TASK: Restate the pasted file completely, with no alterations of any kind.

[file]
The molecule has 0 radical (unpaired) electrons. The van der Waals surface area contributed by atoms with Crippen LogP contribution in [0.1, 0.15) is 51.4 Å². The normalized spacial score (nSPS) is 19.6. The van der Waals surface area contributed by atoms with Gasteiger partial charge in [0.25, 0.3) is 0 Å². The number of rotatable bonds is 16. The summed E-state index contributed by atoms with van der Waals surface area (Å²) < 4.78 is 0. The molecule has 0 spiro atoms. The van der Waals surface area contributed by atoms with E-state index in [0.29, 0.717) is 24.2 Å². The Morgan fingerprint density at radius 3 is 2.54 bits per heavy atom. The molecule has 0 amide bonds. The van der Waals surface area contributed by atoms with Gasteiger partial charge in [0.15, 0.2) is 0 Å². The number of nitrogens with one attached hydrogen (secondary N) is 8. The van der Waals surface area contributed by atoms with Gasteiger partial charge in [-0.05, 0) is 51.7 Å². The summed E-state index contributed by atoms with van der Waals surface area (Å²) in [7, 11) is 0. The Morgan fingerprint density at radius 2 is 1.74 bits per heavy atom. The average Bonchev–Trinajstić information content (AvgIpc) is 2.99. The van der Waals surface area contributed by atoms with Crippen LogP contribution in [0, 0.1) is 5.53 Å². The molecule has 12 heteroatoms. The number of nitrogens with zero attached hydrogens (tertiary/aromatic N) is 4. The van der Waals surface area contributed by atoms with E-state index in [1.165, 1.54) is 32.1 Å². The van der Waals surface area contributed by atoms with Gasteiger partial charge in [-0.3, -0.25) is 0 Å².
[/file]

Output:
The molecule has 0 radical (unpaired) electrons. The van der Waals surface area contributed by atoms with Crippen LogP contribution in [0.1, 0.15) is 51.4 Å². The normalized spacial score (nSPS) is 19.6. The van der Waals surface area contributed by atoms with Gasteiger partial charge in [0.25, 0.3) is 0 Å². The number of rotatable bonds is 16. The summed E-state index contributed by atoms with van der Waals surface area (Å²) < 4.78 is 0. The molecule has 0 spiro atoms. The van der Waals surface area contributed by atoms with E-state index in [0.29, 0.717) is 24.2 Å². The Morgan fingerprint density at radius 3 is 2.54 bits per heavy atom. The molecule has 0 amide bonds. The van der Waals surface area contributed by atoms with Gasteiger partial charge in [0.15, 0.2) is 0 Å². The number of nitrogens with one attached hydrogen (secondary N) is 8. The van der Waals surface area contributed by atoms with Gasteiger partial charge in [-0.05, 0) is 51.7 Å². The summed E-state index contributed by atoms with van der Waals surface area (Å²) in [7, 11) is 0. The Morgan fingerprint density at radius 2 is 1.74 bits per heavy atom. The average Bonchev–Trinajstić information content (AvgIpc) is 2.99. The van der Waals surface area contributed by atoms with Crippen LogP contribution in [0, 0.1) is 5.53 Å². The molecule has 12 heteroatoms. The number of nitrogens with zero attached hydrogens (tertiary/aromatic N) is 4. The van der Waals surface area contributed by atoms with E-state index in [1.165, 1.54) is 32.1 Å². The van der Waals surface area contributed by atoms with Gasteiger partial charge in [-0.3, -0.25) is 0 Å².